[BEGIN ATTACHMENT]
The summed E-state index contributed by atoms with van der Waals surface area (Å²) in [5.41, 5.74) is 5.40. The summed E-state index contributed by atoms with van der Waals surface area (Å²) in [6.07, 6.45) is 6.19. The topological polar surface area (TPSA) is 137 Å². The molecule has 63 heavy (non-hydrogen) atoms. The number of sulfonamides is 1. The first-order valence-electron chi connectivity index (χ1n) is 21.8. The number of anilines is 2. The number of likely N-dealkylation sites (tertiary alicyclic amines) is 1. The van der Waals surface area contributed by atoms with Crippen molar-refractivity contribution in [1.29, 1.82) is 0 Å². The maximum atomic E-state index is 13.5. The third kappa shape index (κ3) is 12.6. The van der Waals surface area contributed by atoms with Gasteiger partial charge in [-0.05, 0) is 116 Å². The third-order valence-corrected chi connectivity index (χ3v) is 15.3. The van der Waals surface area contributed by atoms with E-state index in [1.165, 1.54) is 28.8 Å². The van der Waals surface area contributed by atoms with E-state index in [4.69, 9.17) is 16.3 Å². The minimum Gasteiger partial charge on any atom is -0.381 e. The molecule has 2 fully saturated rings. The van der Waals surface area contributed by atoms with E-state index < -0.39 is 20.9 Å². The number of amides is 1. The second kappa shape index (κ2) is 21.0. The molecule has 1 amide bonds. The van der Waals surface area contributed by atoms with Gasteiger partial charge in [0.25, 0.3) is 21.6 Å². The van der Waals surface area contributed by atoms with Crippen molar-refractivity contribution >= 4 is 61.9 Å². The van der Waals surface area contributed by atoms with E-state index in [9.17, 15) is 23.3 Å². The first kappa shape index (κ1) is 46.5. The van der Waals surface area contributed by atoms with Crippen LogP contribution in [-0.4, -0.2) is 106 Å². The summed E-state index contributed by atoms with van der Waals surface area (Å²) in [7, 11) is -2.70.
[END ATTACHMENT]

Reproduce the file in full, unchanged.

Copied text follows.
The summed E-state index contributed by atoms with van der Waals surface area (Å²) in [5.41, 5.74) is 5.40. The summed E-state index contributed by atoms with van der Waals surface area (Å²) in [6.07, 6.45) is 6.19. The topological polar surface area (TPSA) is 137 Å². The molecule has 63 heavy (non-hydrogen) atoms. The number of sulfonamides is 1. The first-order valence-electron chi connectivity index (χ1n) is 21.8. The number of anilines is 2. The number of likely N-dealkylation sites (tertiary alicyclic amines) is 1. The van der Waals surface area contributed by atoms with Crippen molar-refractivity contribution in [1.29, 1.82) is 0 Å². The maximum atomic E-state index is 13.5. The third kappa shape index (κ3) is 12.6. The van der Waals surface area contributed by atoms with Gasteiger partial charge in [-0.05, 0) is 116 Å². The third-order valence-corrected chi connectivity index (χ3v) is 15.3. The van der Waals surface area contributed by atoms with E-state index in [1.165, 1.54) is 28.8 Å². The van der Waals surface area contributed by atoms with E-state index in [4.69, 9.17) is 16.3 Å². The minimum Gasteiger partial charge on any atom is -0.381 e. The molecule has 2 fully saturated rings. The van der Waals surface area contributed by atoms with E-state index < -0.39 is 20.9 Å². The number of amides is 1. The second kappa shape index (κ2) is 21.0. The molecule has 1 amide bonds. The van der Waals surface area contributed by atoms with Gasteiger partial charge in [0.25, 0.3) is 21.6 Å². The van der Waals surface area contributed by atoms with Crippen molar-refractivity contribution >= 4 is 61.9 Å². The van der Waals surface area contributed by atoms with E-state index in [9.17, 15) is 23.3 Å². The first kappa shape index (κ1) is 46.5. The van der Waals surface area contributed by atoms with Crippen LogP contribution in [-0.4, -0.2) is 106 Å². The summed E-state index contributed by atoms with van der Waals surface area (Å²) in [7, 11) is -2.70.